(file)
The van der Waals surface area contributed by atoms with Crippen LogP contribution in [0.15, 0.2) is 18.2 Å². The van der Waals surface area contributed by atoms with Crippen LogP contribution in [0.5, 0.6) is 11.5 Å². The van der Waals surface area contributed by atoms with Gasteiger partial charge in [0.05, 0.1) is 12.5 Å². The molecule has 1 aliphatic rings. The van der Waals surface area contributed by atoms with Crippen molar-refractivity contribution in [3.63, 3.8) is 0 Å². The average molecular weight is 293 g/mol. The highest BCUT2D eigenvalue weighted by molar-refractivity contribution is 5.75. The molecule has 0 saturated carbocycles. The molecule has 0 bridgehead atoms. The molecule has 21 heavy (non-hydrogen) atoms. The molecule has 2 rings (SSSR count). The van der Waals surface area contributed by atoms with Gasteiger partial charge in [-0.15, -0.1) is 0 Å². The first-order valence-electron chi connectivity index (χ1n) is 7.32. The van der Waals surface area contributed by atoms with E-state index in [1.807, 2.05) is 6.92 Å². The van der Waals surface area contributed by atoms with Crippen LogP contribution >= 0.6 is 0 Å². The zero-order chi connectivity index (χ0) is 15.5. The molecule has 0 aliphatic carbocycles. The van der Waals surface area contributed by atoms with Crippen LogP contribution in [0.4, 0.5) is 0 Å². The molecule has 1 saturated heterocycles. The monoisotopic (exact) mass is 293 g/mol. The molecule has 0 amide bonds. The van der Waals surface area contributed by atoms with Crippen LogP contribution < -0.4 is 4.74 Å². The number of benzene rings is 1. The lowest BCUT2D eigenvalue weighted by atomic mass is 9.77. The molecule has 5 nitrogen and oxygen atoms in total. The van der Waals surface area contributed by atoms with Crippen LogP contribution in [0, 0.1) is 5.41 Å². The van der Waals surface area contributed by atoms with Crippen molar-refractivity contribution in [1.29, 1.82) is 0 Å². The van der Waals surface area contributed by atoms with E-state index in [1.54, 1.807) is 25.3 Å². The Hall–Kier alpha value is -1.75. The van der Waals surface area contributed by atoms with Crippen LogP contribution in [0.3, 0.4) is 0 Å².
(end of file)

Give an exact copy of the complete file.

The van der Waals surface area contributed by atoms with Crippen LogP contribution in [0.15, 0.2) is 18.2 Å². The van der Waals surface area contributed by atoms with Crippen LogP contribution in [0.5, 0.6) is 11.5 Å². The van der Waals surface area contributed by atoms with Gasteiger partial charge in [0.05, 0.1) is 12.5 Å². The molecule has 1 aliphatic rings. The van der Waals surface area contributed by atoms with Crippen molar-refractivity contribution in [3.63, 3.8) is 0 Å². The average molecular weight is 293 g/mol. The highest BCUT2D eigenvalue weighted by molar-refractivity contribution is 5.75. The molecule has 0 saturated carbocycles. The molecule has 0 bridgehead atoms. The molecule has 21 heavy (non-hydrogen) atoms. The molecule has 2 rings (SSSR count). The van der Waals surface area contributed by atoms with Gasteiger partial charge in [-0.15, -0.1) is 0 Å². The first-order valence-electron chi connectivity index (χ1n) is 7.32. The van der Waals surface area contributed by atoms with E-state index in [1.807, 2.05) is 6.92 Å². The van der Waals surface area contributed by atoms with Crippen LogP contribution >= 0.6 is 0 Å². The zero-order chi connectivity index (χ0) is 15.5. The molecule has 0 aliphatic carbocycles. The van der Waals surface area contributed by atoms with Crippen LogP contribution in [0.4, 0.5) is 0 Å². The molecule has 1 saturated heterocycles. The monoisotopic (exact) mass is 293 g/mol. The molecule has 0 amide bonds. The van der Waals surface area contributed by atoms with Crippen LogP contribution < -0.4 is 4.74 Å². The number of benzene rings is 1. The lowest BCUT2D eigenvalue weighted by atomic mass is 9.77. The molecule has 5 nitrogen and oxygen atoms in total. The van der Waals surface area contributed by atoms with Crippen LogP contribution in [0, 0.1) is 5.41 Å². The van der Waals surface area contributed by atoms with Crippen molar-refractivity contribution in [1.29, 1.82) is 0 Å². The van der Waals surface area contributed by atoms with E-state index in [1.54, 1.807) is 25.3 Å². The Hall–Kier alpha value is -1.75. The van der Waals surface area contributed by atoms with Crippen LogP contribution in [0.3, 0.4) is 0 Å².